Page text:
Archive for December, 2009
I’m invited for the scientific committee and a keynote presentation at the ATEE (Association for Teacher Education in Europe) winter conference in Prague, February 2010. The conference theme is “Early Years, Primary Education and ICT”. This is the title and abstract of my keynote:
What can we learn from One Laptop Per Child Projects?
Five years ago, Prof. Nicholas Negroponte announced the “One Laptop Per Child” idea. The mission of the non-profit OLPC foundation is to give the children of developing countries better opportunities to explore and learn by means of a cheap Internet laptop (the XO). The laptop and software is specifically designed according to constructionist learning theories and aimed at primary education. Many critical voices dismissed these ideas as undesirable and impossible. Why laptops while there is a shortage of food, teachers and electricity? Why a laptop per child instead of a few computers per school or class? Isn’t this a form of neo-colonialism?
Whether today OLPC is a failure or a success remains in the eye of the beholder. The projected milestones proved too optimistic. The XO laptop still costs around $188 instead of the projected $100. Over the last two years, “only” one million XO laptops are rolled out in 40 countries. The impact on the computer industry is very visible: the XO gave inspiration to a dozen cheap netbook models, increasingly popular at least in the developed world. The impact on education and the developing world is less visible. Two years of pilot projects and national deployments is understandably short for long term research evidence. Establishing a deployment is hard, but the first results are promising. Teachers report that the children are more motivated to learn, read and write and that they do so more accurately. The children teach each other and their parents what they learned. The one laptop per child ratio, the children’s ownership and the fact that they can take the XO home seem to have indeed the desired benefits of equal access (no matter the gender, competencies or socio-economic status) and low incidences of theft or maintenance needs. The children are most positive about the Internet connection, which gives them a window on the world, not only for exploring, but also for expressing themselves. The laptops and the software seem indeed well designed to allow a lot of learning by self-exploration. Of course many things are hardly self-discoverable, and the quality of learning remains mainly influenced by the teacher’s design of learning scenarios. Teacher training plays a crucial role, not only about the laptop and the software, but mainly about learning methodologies that fit best with these technologies (and today’s society).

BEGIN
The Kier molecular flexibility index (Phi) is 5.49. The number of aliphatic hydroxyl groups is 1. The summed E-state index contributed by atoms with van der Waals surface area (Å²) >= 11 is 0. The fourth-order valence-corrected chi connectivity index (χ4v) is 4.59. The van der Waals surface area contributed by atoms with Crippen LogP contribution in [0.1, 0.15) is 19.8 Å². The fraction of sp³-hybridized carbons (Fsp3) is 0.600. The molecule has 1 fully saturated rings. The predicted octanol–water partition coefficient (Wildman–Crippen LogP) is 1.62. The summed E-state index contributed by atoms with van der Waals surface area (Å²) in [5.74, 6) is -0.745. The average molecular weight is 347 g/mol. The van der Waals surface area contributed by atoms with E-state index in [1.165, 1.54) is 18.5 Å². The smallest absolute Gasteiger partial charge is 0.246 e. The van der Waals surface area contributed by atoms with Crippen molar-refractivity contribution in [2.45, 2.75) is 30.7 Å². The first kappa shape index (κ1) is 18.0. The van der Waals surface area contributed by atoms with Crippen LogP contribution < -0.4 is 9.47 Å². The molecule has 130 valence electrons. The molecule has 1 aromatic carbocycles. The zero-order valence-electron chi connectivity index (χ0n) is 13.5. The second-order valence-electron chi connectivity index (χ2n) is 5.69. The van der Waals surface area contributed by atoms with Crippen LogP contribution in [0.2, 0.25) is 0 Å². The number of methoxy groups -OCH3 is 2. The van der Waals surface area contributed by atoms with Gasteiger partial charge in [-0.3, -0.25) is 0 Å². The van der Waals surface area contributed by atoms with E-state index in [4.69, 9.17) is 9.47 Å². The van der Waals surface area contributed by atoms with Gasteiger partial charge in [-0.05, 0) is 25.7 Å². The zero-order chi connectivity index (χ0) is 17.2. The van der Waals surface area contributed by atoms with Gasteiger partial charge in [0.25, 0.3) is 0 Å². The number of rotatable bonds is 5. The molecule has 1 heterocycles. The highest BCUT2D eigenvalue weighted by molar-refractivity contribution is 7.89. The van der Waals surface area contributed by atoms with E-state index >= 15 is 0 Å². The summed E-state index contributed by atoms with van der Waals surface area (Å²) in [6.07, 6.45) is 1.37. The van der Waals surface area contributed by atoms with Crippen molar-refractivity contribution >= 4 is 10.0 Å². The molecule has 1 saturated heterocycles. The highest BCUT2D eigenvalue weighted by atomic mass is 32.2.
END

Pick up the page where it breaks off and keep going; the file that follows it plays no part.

The OLPC foundation focuses on developing countries, where the need is highest. But the demand for similar projects in developed countries is rising. The challenges are smaller in countries with good education and good availability of ICT. This means however that the increase of learning efficiency can be expected to be smaller. Recently, the first small pilot projects in Europe have started. These projects deserve the attention of European teachers, teacher educators and researchers.
I’ve bookmarked the most relevant OLPC reports and evaluations in my Diigo library. I’m still preparing the presentation, so contact me if you want yours or other additional OLPC reports and evaluations shared with the European Teacher Educators community!